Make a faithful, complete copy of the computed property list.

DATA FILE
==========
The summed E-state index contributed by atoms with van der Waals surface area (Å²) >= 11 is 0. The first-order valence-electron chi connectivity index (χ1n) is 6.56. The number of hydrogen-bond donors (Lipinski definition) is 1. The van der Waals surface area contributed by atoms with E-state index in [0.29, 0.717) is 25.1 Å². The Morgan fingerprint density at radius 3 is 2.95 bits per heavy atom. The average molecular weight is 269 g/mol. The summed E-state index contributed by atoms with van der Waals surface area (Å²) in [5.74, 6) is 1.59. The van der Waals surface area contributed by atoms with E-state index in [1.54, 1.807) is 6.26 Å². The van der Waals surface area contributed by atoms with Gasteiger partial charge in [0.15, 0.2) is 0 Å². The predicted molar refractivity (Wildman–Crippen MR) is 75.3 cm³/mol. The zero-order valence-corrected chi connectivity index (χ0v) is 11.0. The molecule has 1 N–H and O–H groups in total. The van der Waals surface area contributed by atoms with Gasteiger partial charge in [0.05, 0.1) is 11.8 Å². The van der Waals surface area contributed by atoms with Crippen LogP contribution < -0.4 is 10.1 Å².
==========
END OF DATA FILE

The summed E-state index contributed by atoms with van der Waals surface area (Å²) >= 11 is 0. The first-order valence-electron chi connectivity index (χ1n) is 6.56. The number of hydrogen-bond donors (Lipinski definition) is 1. The van der Waals surface area contributed by atoms with E-state index in [0.29, 0.717) is 25.1 Å². The Morgan fingerprint density at radius 3 is 2.95 bits per heavy atom. The average molecular weight is 269 g/mol. The summed E-state index contributed by atoms with van der Waals surface area (Å²) in [5.74, 6) is 1.59. The van der Waals surface area contributed by atoms with E-state index in [1.54, 1.807) is 6.26 Å². The van der Waals surface area contributed by atoms with Gasteiger partial charge in [0.15, 0.2) is 0 Å². The predicted molar refractivity (Wildman–Crippen MR) is 75.3 cm³/mol. The zero-order valence-corrected chi connectivity index (χ0v) is 11.0. The molecule has 1 N–H and O–H groups in total. The van der Waals surface area contributed by atoms with Gasteiger partial charge in [0.05, 0.1) is 11.8 Å². The van der Waals surface area contributed by atoms with Crippen LogP contribution < -0.4 is 10.1 Å².